Yes, I would like to share a story from the beginning of my career – five or six years ago I was invited to work for an online documentary television programme that has 1:40 minute tracks on background of different cultural videos. There was no voice over, so the music shouldn’t have been too repetitive. I was invited together with a couple other composers to participate but the payment was extremely low and we had to do 1 hour of original music (~ 35 tracks) a month. The schedule was really tight and after a while some of my colleagues said that this job was rubbish and one by one they quit or just stopped delivering files. I agree – it was not my perfect job, but at that time I had two choices – to either work really really hard as a composer and earn a small salary, or earn basically the same working as a construction worker/bartender. Not that I undervalue different jobs, but my true passion was music – so I started working day and night for that documentary television hoping that some day I will score bigger projects. One year later the same studio that did the TV created a 60-minute documentary series – and till now I’ve worked on more than 10 of their one-hour films! Not only that, I worked on more than 14 hours of original music for their television and thus improved my workflow, my skills in MIDI mockuping, mixing, orchestration, composing, harmony AND earned money for that – which back then helped me slowly build my current equipment (software and hardware).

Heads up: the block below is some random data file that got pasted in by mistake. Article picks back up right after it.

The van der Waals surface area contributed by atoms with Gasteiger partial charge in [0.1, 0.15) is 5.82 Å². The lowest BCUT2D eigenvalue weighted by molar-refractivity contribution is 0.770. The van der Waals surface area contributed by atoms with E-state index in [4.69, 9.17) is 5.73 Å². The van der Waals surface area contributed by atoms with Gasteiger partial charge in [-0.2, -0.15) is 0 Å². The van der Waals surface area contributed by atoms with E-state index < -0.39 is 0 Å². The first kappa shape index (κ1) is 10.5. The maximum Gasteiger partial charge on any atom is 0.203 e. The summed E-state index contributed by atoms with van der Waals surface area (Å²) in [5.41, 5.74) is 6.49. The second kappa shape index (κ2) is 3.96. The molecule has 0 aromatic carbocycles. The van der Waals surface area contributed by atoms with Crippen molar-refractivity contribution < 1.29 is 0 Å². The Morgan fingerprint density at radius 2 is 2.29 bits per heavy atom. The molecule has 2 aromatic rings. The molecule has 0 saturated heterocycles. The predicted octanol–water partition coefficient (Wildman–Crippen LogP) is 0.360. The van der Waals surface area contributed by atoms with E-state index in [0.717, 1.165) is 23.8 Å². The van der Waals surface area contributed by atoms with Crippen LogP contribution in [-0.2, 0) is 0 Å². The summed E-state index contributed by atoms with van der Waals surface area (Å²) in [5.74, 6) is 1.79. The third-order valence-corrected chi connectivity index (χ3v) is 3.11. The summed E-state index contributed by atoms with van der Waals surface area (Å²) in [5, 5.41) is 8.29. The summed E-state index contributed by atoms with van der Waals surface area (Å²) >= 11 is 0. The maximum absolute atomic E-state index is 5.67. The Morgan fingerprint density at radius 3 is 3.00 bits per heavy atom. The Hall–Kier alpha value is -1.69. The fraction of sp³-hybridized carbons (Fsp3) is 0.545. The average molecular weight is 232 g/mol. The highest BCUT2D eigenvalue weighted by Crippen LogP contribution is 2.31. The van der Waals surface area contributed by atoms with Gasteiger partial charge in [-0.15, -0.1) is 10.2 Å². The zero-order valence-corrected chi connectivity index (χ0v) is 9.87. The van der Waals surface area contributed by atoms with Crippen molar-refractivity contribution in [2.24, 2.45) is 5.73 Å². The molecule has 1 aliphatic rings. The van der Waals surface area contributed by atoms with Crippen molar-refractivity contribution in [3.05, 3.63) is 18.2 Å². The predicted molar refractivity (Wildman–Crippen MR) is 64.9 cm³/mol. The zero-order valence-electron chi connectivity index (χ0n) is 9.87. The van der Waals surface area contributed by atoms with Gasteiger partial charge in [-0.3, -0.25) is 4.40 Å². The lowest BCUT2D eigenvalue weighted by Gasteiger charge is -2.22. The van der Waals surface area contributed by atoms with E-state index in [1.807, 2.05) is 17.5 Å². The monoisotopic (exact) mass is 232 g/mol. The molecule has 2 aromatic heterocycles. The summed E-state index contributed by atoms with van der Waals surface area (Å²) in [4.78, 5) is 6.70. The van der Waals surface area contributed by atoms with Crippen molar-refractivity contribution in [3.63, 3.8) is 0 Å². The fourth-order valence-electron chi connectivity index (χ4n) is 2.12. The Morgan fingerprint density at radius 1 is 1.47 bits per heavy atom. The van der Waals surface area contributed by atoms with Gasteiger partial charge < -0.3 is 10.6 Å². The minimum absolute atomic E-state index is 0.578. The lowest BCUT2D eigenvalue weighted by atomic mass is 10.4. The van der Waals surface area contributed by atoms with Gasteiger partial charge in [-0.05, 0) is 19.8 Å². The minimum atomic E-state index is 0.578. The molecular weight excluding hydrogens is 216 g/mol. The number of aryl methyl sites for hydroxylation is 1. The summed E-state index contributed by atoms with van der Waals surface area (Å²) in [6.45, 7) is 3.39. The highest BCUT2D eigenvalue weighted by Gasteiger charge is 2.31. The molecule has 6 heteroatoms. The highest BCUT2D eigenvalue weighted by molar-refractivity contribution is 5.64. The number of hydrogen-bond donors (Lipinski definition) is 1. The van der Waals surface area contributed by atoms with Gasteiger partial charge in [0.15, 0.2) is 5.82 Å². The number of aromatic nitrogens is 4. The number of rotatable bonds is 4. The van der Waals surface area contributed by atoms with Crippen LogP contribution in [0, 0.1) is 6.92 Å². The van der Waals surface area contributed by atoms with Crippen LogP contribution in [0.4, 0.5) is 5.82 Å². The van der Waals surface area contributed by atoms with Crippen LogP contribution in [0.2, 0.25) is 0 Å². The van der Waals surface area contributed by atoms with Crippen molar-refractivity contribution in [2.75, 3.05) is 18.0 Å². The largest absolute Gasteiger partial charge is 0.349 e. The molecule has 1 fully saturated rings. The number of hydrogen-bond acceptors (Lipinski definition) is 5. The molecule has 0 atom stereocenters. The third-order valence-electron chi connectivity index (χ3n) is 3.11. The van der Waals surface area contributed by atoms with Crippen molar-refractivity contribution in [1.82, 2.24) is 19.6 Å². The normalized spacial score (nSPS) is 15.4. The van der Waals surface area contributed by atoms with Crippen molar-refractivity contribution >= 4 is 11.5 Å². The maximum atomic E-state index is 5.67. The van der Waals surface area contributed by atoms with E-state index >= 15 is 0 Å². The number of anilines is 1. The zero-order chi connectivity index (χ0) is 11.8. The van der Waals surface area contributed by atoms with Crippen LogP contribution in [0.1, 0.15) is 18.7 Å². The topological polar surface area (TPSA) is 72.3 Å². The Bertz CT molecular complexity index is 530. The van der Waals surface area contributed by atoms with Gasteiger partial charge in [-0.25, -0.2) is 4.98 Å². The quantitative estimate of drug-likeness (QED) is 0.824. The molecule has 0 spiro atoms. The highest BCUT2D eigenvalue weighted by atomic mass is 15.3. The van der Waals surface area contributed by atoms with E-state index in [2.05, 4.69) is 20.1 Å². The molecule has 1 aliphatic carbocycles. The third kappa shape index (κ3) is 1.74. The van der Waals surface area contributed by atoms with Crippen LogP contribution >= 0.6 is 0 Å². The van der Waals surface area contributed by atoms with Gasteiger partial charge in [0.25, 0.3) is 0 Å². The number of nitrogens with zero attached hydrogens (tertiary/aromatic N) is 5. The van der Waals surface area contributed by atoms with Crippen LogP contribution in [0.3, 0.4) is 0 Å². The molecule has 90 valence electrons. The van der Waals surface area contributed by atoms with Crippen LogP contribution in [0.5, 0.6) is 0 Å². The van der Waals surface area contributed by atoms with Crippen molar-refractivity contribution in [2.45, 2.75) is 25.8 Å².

Any tips, hints or motivational speeches for the readers?
Yes, after the last question – do not be afraid to work and do not whine when you’ve got too much work to do. Do not forget that there are many available job positions for, say, graphic designers / 2D artists / programmers, but there is usually only one for the composer. So if you have any kind of work as a composer – stick to it, always try giving 110% out of you and it will be paid off sooner or later!

About The Author

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The Audio Spotlight is a hub that highlights composers, sound designers and other audio professionals from around the world, provides you with behind the scenes footage from game and film industry and keeps you up-to-date with the latest sample libraries and job opportunities.